The Grandeur of Glacier Bay

This is the seventh of the “Week-Long Alaskan Dream” post series.

With only two more posts to go, to wrap up the memorable week on the water in Alaska, I almost abandoned the effort; but, I have dusted off the blog, and am committed to seeing it through! I could not leave the journey without sharing the grandeur of Glacier Bay.

We had an early departure from Flynn Cove, hoping to see bear, but only a couple made cameo appearances in the distance on shore. The Misty Fjord continued along Icy Strait into Glacier Bay National Park, radioing ahead to the National Park Service Rangers to announce our arrival, our head count, and intended length of stay.

Passing South Marble Island, the diversity of wildlife provided a new appreciation for the richness of southeast Alaska. The barking of Steller sea lions could be heard even before the eye discerned the details – covering almost every flat (and even not so flat) segment of the island’s shoreline were masses of sea lions of all sizes.

Periodically an enormous bull dominated the section of real estate a particular group occupied. Some tussling between what one assumed were younger males would disrupt the water or erupt in the middle of the group. And when we were downwind from the island, the odor of the sea lions was unmistakable.

Keeping the sea lions company on the island were groups of cormorants and gulls – clustered on the ledges, nests appearing beneath pairs of cormorants who stood like sentinels of the island.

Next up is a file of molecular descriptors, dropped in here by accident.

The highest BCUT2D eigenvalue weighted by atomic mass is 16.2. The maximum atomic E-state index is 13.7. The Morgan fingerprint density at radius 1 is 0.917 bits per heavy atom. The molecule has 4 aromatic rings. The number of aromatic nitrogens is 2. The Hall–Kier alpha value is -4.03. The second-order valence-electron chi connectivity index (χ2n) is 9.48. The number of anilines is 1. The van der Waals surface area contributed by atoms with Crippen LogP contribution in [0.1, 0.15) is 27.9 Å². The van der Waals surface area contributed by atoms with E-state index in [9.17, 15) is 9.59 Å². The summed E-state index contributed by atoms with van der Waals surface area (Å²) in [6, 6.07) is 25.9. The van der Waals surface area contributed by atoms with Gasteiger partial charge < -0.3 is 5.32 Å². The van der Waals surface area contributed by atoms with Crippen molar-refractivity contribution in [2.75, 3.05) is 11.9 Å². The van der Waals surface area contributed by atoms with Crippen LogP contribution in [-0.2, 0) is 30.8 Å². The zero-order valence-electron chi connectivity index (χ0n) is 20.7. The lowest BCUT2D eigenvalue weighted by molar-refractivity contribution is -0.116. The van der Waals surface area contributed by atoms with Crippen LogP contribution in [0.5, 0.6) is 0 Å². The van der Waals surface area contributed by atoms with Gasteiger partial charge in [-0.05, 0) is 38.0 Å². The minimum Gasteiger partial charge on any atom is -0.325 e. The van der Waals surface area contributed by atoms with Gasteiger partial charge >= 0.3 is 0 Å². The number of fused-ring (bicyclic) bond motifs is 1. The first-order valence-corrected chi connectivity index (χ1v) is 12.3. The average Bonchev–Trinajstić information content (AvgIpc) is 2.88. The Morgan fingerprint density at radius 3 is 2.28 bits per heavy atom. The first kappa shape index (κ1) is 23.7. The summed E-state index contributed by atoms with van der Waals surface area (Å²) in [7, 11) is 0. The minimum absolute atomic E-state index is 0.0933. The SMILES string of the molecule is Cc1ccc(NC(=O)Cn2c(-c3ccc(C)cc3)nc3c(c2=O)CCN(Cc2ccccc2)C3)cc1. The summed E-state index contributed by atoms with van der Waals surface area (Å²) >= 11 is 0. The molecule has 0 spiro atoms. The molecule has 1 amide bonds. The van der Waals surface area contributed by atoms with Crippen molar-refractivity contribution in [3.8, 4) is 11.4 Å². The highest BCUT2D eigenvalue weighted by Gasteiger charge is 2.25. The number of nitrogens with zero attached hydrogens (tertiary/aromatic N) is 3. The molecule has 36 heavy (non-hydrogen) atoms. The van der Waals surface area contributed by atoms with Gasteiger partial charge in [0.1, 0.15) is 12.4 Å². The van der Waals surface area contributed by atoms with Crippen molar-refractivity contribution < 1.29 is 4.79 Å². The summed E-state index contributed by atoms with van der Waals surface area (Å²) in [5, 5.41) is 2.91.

In the surrounding waters, tufted puffins floated amidst the gulls, their bright beaks in contrast to black bodies. If the puffin was spotted in the air, the orange-red legs stood out like a beacon.

Looking down, we watched a sea otter lazily floating in the pollen-filled waters.

Looking up, we were delighted to see mountain goats high above us, nimbly clambering along the precarious edges, and then grazing on spruce tips and lichens. Their white hair or fur stood in contrast to the craggy cliffs behind them.

We moved along, scanning the cliffs as we went, spotting mountain goat after mountain goat in nooks and crannies here and there. We had almost glided by “mountain goat cliff” when one of our fellow boatmates shouted “baby”! It was only a couple of weeks old and still getting its climbing feet under it. The kid cavorted and scrambled near its mother, losing its balance slightly when loose gravel and rock was underfoot. The mother protectively watched while nibbling on vegetation. What is it about baby animals that softens the heart and has one acting as protectively as the mother herself with each trip or stumble?

The Misty Fjord resumed its journey to Margerie Glacier, seeing only a handful of other ships the entire day. Thanks to Glacier Bay National Park regulating the traffic, the opportunity was created to experience this vast wild treasure out of earshot and eyeshot of any other travelers beyond the eight passengers and four crew on our boat for most of our time in the park.